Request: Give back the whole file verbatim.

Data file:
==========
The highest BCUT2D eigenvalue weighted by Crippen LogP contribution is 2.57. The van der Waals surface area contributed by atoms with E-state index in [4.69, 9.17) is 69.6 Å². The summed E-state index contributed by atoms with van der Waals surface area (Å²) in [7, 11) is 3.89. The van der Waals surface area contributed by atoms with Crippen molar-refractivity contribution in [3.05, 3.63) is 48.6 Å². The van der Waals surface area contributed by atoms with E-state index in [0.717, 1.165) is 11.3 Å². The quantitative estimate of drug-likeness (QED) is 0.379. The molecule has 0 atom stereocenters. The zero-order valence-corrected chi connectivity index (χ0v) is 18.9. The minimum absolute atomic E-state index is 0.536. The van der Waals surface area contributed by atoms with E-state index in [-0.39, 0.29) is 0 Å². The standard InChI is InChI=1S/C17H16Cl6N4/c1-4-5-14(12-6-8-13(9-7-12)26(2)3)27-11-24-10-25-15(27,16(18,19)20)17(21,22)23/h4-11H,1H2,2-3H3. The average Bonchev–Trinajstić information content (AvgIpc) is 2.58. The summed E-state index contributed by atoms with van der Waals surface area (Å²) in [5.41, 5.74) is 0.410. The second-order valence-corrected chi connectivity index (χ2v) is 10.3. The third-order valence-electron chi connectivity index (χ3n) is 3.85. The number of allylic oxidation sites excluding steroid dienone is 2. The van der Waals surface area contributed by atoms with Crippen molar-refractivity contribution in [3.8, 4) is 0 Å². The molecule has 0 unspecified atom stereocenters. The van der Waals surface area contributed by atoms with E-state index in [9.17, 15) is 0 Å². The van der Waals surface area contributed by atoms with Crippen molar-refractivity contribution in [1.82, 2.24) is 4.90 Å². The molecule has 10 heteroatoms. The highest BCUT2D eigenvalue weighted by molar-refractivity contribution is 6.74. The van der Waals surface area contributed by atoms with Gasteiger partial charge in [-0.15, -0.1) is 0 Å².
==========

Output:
The highest BCUT2D eigenvalue weighted by Crippen LogP contribution is 2.57. The van der Waals surface area contributed by atoms with E-state index in [4.69, 9.17) is 69.6 Å². The summed E-state index contributed by atoms with van der Waals surface area (Å²) in [7, 11) is 3.89. The van der Waals surface area contributed by atoms with Crippen molar-refractivity contribution in [3.05, 3.63) is 48.6 Å². The van der Waals surface area contributed by atoms with E-state index in [0.717, 1.165) is 11.3 Å². The quantitative estimate of drug-likeness (QED) is 0.379. The molecule has 0 atom stereocenters. The zero-order valence-corrected chi connectivity index (χ0v) is 18.9. The minimum absolute atomic E-state index is 0.536. The van der Waals surface area contributed by atoms with E-state index in [-0.39, 0.29) is 0 Å². The standard InChI is InChI=1S/C17H16Cl6N4/c1-4-5-14(12-6-8-13(9-7-12)26(2)3)27-11-24-10-25-15(27,16(18,19)20)17(21,22)23/h4-11H,1H2,2-3H3. The average Bonchev–Trinajstić information content (AvgIpc) is 2.58. The summed E-state index contributed by atoms with van der Waals surface area (Å²) in [5.41, 5.74) is 0.410. The second-order valence-corrected chi connectivity index (χ2v) is 10.3. The third-order valence-electron chi connectivity index (χ3n) is 3.85. The number of allylic oxidation sites excluding steroid dienone is 2. The van der Waals surface area contributed by atoms with Crippen molar-refractivity contribution in [3.8, 4) is 0 Å². The molecule has 0 unspecified atom stereocenters. The van der Waals surface area contributed by atoms with E-state index in [9.17, 15) is 0 Å². The van der Waals surface area contributed by atoms with Crippen molar-refractivity contribution in [1.82, 2.24) is 4.90 Å². The molecule has 10 heteroatoms. The highest BCUT2D eigenvalue weighted by molar-refractivity contribution is 6.74. The van der Waals surface area contributed by atoms with Gasteiger partial charge in [-0.15, -0.1) is 0 Å².